ISSN: 1391 - 0531
Sunday, January 14, 2007
Vol. 41 - No 33
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Wijeya Pariganaka

Memorandum of Undercutting

The Cabinet of Ministers, the country's apex policy-making body has set the platform for crossovers from the Opposition to the Government side by announcing that the ruling coalition is prepared to take in as many Opposition Members of Parliament as possible.

There is always a buzz when there is a Cabinet reshuffle in the offing, and MPs crossing over en-masse. For a country that has a surfeit of politics, these theatrics are the talking point at boardroom meetings and social gatherings alike. But the excitement dies down no sooner it happens because the stark reality is that nothing really flows from such events.

The fact that this week's Cabinet announcement puts pressure on the recently signed Memorandum of Understanding (MoU) between the Sri Lanka Freedom Party and the United National Party could not have been lost on President Mahinda Rajapaksa and his Cabinet.

It is also noteworthy that this MoU came into effect on October 12 last year, which means that its imminent disintegration comes just three months after it was signed by the leaders of the two parties, witnessed by the President of the Republic and the Leader of the Opposition, no less.

The Leader of the Opposition has told his party stalwarts that the MoU is in danger of being abrogated on the basis that Article 10 - the last item of the Agreement - which says that any disagreements between the two parties will be resolved by a high-level committee jointly headed by the President and the Opposition Leader, has been violated. The Cabinet's unilateral decision clearly indicates that the Government is not going to be bothered with such niceties and it's a case of 'to hell with the MoU ……we are going to establish our parliamentary majority, come what may'.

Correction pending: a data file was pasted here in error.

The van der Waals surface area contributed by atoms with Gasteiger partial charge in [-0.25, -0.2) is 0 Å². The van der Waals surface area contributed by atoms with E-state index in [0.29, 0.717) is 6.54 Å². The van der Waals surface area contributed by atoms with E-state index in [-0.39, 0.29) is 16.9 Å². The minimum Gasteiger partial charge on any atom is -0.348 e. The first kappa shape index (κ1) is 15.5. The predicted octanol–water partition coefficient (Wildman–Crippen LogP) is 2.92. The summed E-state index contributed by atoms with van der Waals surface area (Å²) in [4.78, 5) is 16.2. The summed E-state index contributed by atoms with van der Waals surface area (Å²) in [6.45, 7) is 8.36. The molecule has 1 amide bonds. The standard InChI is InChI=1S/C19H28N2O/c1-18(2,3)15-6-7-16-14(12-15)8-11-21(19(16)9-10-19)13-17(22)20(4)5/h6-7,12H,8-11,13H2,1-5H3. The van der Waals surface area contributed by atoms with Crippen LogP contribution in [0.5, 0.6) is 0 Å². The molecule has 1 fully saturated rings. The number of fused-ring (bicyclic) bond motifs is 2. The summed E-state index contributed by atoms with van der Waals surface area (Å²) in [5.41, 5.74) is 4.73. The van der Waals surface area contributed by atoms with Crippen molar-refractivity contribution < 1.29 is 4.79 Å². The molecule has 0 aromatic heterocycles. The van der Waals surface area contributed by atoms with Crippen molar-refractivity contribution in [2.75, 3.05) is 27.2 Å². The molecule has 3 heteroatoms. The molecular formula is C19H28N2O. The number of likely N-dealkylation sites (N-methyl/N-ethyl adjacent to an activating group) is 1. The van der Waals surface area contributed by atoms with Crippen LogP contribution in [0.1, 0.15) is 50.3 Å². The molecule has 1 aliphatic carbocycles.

The Sunday after what was a historic agreement was signed, we said in these columns: "The nuptials we saw solemnised this week were not arranged after years of negotiations as some have tried to make out. It was a virtual shot-gun marriage with a certain section of the UNP blackmailing and arm-twisting the beleaguered leadership to sign up or face a mass exodus. However shoddily arranged, co-operation between the two parties, now that it has been formalized, must be for the common good of all the people and not tainted by craving for ministerial posts or any other mess of potage for some politicians or sections of the people". Alas, this is exactly what this whole episode has boiled down to.

Some of those who drafted the MoU tried to smuggle in bizarre provisions for UNP MPs to sit in the Cabinet (while being in the Opposition). One need not be a professor to have seen through this. The entire exercise was to inveigle themselves into Place and Power. That provision was dropped at the last minute, and now there was no use for the MoU for this group of persons, so they have burnt the very MoU they drafted and are manoeuvring to end up in the Cabinet by hook or by crook.

The conduct of our politicians, especially in recent years, has been a sad reflection on the general scheme of things, and thus it comes as no surprise that the country is accelerating down the precipice.

While MoUs are not meant to be written in stone, they must have some sanctity, surely.

The Janatha Vimukthi Peramuna has learnt a bitter lesson by signing MoUs with the Government. The UNP and the Sri Lanka Muslim Congress have an MoU, but it seems it is more an MoMU or a Memorandum of Mis-Understanding, for the SLMC seems to be cold-shouldering the UNP with whom it even had electoral pacts for positions in the Government. MoUs with the Ceylon Workers Congress are abrogated before the ink can even dry. It would seem a political party's MoU today is not even worth the paper its printed on.

This, no doubt, will have terrible ramifications, especially for a Government that keeps telling the rebel LTTE organisation to take it at its word.

Here we see the fickleness of the country's political leaders taken to a new low. While it is admitted that there are political square-pegs in ministerial round-holes, and some kind of reshuffling of the pack is required to streamline governance, this new decision to open the floodgates for crossovers is crass political expediency, especially when even the President knows that at least some of the politicians he is accepting into his ranks, are purely trying to avoid investigation for the sleaze they are enveloped in.

The President will say that all his Executive powers come to naught when he is without a parliamentary majority. But this is what the UNP promised him in the MoU. Then again, he could turn round and say that the carpet could be pulled from under his feet at any time, such is the political trust among leaders today.

The man and woman on the street may still hope for some kind of honour among political leaders, but it now seems that all the arguments on the need for a small Cabinet have fallen on deaf ears, and political reality is the order of the chaotic day.

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Copyright 2007 Wijeya Newspapers Ltd.Colombo. Sri Lanka.